Mantle convection and core-mantel boundary (CMB) topography. Plumes of hot material stretch the CMB upward (A), while descending slabs induce depressions (B). Piles of dense material create wide depressions with maximum depth that depends on the pile’s density, heavier piles triggering deeper depressions (C and D). © Deschamps et al. (2018).
The Earth’s mantle is animated by large movement of convection transporting material from its bottom to its surface, and vice-versa. This flow is impacting the boundary between the core and the mantle, or core-mantle boundary (CMB), located at a depth of 2890 km. In particular, it deforms this boundary, creating some topography: thermal plumes stretch the CMB upward, inducing hills, while slabs arriving from the surface bump into it, triggering depressions. It is reasonable to think that details of CMB topography are controlled by the mode of convection animating the mantle, which depends itself on the mantle structure and properties. To assess whether CMB topography can indeed bring constraints on the deep mantle structure, Dr. Frédéric Deschamps (IES research fellow) and colleagues have calculated CMB dynamic topography induced by mantle flow for different models of mantle convection (Deschamps et al., GJI, 2018). Results show that in purely thermal models, plume clusters induce positive topography. By contrast, in thermo-chemical models with density contrast (ΔρC) around 100 kg/m3 or more, reservoirs of dense material induce depressions about 2 km deep in the CMB. In addition, the long-wavelength (spherical harmonic degrees up to l = 4) dynamic topography and seismic shear velocity anomalies are anti-correlated for purely thermal models, while they correlate for models with ΔρC ≥ 100 kg/m3. This potentially provides a test to infer the nature, thermal or thermo-chemical, of low shear-wave velocity provinces (LLVSP) observed by global tomographic images.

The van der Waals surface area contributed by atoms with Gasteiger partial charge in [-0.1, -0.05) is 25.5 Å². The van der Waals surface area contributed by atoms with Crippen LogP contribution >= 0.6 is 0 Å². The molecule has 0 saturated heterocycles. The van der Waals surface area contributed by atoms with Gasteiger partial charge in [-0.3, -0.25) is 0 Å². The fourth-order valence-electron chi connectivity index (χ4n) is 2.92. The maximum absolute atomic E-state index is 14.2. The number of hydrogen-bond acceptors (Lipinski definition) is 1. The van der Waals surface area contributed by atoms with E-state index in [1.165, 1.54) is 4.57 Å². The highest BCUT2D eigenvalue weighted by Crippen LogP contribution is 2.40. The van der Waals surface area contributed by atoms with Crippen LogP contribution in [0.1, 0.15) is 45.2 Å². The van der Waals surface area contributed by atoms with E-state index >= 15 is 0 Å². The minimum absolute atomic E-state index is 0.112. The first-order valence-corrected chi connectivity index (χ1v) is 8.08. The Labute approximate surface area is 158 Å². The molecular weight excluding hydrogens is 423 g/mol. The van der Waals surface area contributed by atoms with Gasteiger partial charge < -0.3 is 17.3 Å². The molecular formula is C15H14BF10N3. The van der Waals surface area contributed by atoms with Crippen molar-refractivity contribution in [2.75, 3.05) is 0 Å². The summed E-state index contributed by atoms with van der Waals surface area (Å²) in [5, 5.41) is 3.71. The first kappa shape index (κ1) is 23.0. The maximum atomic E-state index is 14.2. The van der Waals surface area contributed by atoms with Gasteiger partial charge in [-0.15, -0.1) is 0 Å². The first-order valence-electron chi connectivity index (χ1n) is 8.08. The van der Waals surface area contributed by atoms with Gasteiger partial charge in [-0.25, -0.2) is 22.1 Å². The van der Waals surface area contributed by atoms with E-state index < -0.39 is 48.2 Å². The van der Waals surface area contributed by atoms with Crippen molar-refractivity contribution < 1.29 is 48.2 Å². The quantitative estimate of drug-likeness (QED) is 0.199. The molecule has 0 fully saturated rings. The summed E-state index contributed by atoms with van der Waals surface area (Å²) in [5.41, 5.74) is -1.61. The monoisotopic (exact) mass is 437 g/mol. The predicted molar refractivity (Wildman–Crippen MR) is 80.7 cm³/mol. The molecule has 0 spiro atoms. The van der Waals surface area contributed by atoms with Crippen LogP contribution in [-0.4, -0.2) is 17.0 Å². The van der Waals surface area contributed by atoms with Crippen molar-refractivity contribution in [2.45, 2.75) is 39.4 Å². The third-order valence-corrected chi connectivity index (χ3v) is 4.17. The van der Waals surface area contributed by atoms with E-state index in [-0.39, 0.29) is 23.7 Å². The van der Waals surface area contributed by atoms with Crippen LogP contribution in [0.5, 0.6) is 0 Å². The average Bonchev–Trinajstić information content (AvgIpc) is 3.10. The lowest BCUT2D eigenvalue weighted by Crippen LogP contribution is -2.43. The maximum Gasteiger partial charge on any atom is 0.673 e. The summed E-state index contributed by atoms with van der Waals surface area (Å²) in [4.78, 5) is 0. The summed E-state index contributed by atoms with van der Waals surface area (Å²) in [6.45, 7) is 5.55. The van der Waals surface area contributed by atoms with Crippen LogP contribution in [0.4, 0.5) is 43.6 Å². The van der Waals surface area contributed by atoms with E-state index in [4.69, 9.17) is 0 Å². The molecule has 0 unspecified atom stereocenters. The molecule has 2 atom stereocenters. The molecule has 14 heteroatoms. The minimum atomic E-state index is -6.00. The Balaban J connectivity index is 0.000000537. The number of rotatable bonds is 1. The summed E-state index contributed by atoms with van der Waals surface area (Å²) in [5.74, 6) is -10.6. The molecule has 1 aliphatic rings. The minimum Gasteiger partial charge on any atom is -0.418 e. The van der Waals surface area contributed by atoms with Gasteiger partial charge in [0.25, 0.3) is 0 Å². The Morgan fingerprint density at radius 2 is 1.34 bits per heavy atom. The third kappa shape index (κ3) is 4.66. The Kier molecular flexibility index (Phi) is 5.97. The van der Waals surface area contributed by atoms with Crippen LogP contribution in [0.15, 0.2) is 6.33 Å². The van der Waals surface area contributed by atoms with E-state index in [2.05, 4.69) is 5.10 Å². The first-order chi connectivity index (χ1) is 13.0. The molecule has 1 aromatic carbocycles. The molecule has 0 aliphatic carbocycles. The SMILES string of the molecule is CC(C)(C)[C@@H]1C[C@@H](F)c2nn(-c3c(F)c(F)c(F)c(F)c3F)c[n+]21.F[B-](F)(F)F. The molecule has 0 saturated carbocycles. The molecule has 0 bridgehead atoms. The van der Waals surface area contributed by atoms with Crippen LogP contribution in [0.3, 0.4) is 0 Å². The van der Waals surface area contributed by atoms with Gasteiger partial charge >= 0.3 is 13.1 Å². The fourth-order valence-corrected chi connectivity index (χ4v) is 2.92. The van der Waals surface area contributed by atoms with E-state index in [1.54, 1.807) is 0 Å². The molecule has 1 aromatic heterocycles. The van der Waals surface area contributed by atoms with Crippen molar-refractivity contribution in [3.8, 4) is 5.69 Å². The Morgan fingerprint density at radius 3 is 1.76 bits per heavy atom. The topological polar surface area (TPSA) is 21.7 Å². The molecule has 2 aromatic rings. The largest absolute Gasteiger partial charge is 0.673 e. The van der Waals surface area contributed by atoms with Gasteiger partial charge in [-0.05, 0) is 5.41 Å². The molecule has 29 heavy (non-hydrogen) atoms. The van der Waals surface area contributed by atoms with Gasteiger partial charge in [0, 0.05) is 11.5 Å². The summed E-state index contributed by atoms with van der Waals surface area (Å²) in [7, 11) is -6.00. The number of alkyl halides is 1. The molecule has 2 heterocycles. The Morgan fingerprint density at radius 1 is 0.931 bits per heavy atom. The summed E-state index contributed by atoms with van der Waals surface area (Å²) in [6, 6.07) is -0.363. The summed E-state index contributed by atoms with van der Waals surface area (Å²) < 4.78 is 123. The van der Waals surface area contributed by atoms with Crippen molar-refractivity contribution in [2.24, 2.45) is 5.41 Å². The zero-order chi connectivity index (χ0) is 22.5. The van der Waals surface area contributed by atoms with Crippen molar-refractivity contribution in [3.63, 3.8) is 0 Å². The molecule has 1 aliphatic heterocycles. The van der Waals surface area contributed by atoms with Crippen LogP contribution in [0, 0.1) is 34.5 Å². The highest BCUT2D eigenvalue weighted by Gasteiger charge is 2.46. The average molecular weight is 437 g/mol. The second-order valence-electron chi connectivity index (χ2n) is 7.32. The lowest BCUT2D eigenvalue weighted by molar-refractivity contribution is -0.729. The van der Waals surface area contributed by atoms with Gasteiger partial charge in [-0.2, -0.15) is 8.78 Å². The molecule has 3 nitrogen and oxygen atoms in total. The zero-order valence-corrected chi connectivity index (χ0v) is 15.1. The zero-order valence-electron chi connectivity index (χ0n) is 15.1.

Frédéric Deschamps, Yves Rogister, Paul J Tackley, (2018), Constraints on core-mantle boundary topography from models of thermal and thermo-chemical convection, Geophysical Journal International 212(1), 164-188